One of the oldest markets in Germany, the Frankfurter Weihnachtsmarkt dates back to 1393, when mystery plays were carried out in the city’s Römerburg Square alongside vendors selling essential winter goods. The practice of erecting a Christmas tree in the square began in the 19th century, as did the introduction of stalls offering wooden toys, cloth dolls and Christmas-related products. The historic half-timbered houses in the square were destroyed in World War II, and for several decades the market shifted to other areas of the city. After reconstruction was completed in the 1970s, the weihnachtsmarkt returned to the Römerburg, and has been held here annually ever since. Holiday revelers are drawn to the market for its stunning location and seasonal specialties, including candied almonds, baked marzipan treats known as Brenten and Bettmännchen, as well as quirky figurines made of prunes and nuts called Quetschemännchen. As always, we came and stayed for the delicious glühwein!
Each year, the main market square in this Bavarian city is transformed into the Christkindlesmarkt, a village of wooden stalls adorned with red-and-white striped cloths, each offering unique handcrafted gifts or holiday decor. Hundreds of thousands of Germans and foreign visitors flock to the city in particular for its world famous lebkuchen (gingerbread) and Nuremberg sausages. The market’s opening – on the Friday evening before the first Sunday in Advent – features the theatrical appearance of the Christkind, or Christ Child, to bless the holiday season. Thanks to Tito’s mum, we were fortunate to witness the arrival of the Christkind during our visit to the market in 2017.
Rüdesheim am Rhein, Germany
Located on the banks of the Rhein River, Rüdesheim’s market – officially known as the Rüdesheimer Weihnachtsmarkt der Nationen – features over 100 stalls representing 15 countries on six continents. This market is truly a place to celebrate Christmas customs and traditions from around the world! The market is known throughout Germany for its delicious Rüdesheim Coffee, exclusively made with locally distilled Asbach Uralt brandy and whipped cream, traditionally served in an authentic Rudesheim coffee set. This small Hessen town is also home to Europe’s largest Nativity scene.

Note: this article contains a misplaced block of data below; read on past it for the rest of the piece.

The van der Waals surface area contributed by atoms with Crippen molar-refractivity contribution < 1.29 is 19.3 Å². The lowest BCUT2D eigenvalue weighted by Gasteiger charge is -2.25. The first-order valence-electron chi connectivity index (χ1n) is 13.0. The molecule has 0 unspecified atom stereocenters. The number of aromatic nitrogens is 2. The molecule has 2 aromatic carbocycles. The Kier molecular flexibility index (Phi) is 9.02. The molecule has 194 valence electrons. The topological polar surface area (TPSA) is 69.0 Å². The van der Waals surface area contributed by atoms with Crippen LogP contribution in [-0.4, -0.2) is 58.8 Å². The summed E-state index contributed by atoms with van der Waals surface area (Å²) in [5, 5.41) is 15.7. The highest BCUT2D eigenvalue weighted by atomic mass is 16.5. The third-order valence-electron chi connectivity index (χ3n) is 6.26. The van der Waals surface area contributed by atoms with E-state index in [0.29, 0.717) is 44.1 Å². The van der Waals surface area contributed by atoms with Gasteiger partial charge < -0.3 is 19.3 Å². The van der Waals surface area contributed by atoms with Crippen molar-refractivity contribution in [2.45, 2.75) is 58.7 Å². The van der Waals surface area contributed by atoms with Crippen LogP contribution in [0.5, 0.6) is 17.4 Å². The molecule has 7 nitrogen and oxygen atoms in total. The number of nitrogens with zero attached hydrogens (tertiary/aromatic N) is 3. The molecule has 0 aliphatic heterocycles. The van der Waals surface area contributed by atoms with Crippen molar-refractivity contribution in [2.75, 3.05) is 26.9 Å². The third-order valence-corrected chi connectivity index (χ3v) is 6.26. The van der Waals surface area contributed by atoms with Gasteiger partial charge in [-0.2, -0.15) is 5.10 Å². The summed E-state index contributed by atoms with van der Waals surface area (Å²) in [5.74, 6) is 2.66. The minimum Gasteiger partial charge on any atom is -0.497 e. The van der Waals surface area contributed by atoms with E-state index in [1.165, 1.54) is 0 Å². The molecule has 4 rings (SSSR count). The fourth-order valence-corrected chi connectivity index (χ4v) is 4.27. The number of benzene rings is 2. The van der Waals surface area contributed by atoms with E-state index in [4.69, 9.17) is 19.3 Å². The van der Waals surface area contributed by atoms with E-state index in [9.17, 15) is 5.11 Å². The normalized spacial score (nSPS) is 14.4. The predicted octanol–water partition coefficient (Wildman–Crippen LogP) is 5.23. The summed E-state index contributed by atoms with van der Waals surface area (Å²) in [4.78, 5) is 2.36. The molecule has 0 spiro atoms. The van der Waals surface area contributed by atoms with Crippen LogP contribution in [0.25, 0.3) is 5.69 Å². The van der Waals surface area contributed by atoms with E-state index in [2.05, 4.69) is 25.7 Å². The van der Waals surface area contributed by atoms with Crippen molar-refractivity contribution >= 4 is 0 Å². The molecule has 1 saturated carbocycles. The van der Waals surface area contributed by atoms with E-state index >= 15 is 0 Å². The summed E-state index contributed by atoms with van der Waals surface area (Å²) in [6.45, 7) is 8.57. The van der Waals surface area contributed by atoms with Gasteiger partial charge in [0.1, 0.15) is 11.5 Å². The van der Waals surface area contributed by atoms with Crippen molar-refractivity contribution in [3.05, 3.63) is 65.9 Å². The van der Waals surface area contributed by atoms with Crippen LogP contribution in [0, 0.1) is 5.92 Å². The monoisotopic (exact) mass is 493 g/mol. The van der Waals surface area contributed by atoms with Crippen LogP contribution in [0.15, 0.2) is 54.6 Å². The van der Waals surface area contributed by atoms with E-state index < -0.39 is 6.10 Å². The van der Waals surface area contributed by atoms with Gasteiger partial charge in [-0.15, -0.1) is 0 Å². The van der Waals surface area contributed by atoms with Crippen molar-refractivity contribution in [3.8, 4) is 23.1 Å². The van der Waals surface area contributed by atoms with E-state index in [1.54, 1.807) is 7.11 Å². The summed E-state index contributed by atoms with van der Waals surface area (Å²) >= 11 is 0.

This market isn’t particularly remarkable, other than the fact it was our local weihnachtsmarkt! We lived in/near Kaiserslautern from 2009-2012, and again from 2015-2018, and visited this market frequently over that period with friends and holiday visitors.
The festivities in this striking French metropolis aren’t reserved for Christmas; in fact, the highlight of this market – known as Les Fêtes de Saint Nicholas – actually occurs much earlier in the holiday season, in honor of good ol’ St. Nick! On December 6th (a date celebrated throughout central Europe as Saint Nicolas Day), a grand parade of over 30 decorative floats winds its way through city streets from Place Carnot to Place Stanislas, where Saint Nicolas himself appears on the balcony of the hôtel de ville (city hall). The market itself is spread over five locations across Nancy, featuring over 60 booths of handcrafted toys and crafts, a gourmet market selling freshly made bergamotes (bon bons), macarons and gingerbread, a Ferris wheel and an ice skating rink. We were fortunate to book a hotel on Place Stanislas late in the market season, and enjoyed a beautiful night admiring the unique decorations, lively street entertainment, and the city’s massive Christmas tree, a fir from the nearby Vosges Mountains adorned with over 4,000 sparkling lights.